Researchers from the University of Bristol have just published a study showing that flowers have yet another method of communicating their desirability to bees besides colors, patterns and scent.
They have electricity.
Plants are usually charged negatively and emit weak electric fields. On their side, bees acquire a positive charge as they fly through the air. No spark is produced as a charged bee approaches a charged flower, but a small electric force builds up that can potentially convey information.
By placing electrodes in the stems of petunias, the researchers showed that when a bee lands, the flower’s potential changes and remains so for several minutes. Could this be a way by which flowers tell bees another bee has recently been visiting? To their surprise, the researchers discovered that bumblebees can detect and distinguish between different floral electric fields.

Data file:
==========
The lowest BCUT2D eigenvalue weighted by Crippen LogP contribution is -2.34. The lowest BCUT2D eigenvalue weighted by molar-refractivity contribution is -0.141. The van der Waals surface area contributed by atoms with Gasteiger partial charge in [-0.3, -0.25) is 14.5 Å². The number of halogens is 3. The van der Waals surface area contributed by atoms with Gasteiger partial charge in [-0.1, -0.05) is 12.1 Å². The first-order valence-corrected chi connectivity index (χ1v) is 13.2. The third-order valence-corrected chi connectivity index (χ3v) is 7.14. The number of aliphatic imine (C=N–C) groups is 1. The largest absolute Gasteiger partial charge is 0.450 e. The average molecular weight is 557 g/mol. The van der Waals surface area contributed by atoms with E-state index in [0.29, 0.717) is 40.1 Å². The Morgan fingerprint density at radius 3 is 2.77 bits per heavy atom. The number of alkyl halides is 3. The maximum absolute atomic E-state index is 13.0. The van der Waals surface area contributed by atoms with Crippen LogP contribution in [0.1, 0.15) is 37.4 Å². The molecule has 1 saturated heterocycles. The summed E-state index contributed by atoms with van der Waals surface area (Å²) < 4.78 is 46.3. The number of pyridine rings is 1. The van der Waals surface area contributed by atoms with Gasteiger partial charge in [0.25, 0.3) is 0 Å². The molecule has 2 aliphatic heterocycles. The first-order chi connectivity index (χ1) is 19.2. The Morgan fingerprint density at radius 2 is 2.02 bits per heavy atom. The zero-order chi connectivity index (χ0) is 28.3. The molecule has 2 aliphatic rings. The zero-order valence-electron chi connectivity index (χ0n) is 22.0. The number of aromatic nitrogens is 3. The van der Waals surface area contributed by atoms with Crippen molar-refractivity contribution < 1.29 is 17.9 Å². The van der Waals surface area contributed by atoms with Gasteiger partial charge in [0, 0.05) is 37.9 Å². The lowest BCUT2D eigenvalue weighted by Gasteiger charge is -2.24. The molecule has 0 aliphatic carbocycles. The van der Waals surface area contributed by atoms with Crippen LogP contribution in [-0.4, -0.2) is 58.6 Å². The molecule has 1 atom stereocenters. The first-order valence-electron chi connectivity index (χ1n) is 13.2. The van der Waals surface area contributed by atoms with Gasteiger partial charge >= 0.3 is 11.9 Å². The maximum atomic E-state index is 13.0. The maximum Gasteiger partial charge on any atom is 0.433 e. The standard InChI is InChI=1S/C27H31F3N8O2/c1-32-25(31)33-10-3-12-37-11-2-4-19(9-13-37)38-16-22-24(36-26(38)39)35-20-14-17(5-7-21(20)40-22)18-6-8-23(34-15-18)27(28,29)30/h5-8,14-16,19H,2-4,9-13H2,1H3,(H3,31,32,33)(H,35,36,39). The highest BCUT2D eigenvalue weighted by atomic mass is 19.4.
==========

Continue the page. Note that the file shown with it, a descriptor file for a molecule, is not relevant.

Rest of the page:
Also, the researchers found that when bees were given a learning test, they were faster at learning the difference between two colours when electric signals were also available.
How then do bees detect electric fields? This is not yet known, although the researchers speculate that hairy bumblebees bristle up under the electrostatic force, just like one’s hair in front of an old television screen.
Okay, this gets major cool points. (It also gets old fogey points, because how many readers today will actually remember what happens to one’s hair when they get close to an old cathode ray tube television screen?) I love the idea of a bumblebee fuzzing up as it approaches a nectar-laden flower, and have to wonder if they perceive it as a pleasurable sensation. Organisms tend to learn very fast when pleasure is involved. It appears that for bees, “hair-raising” means something completely different than it does for humans and other mammals.
Hat tip to Alma.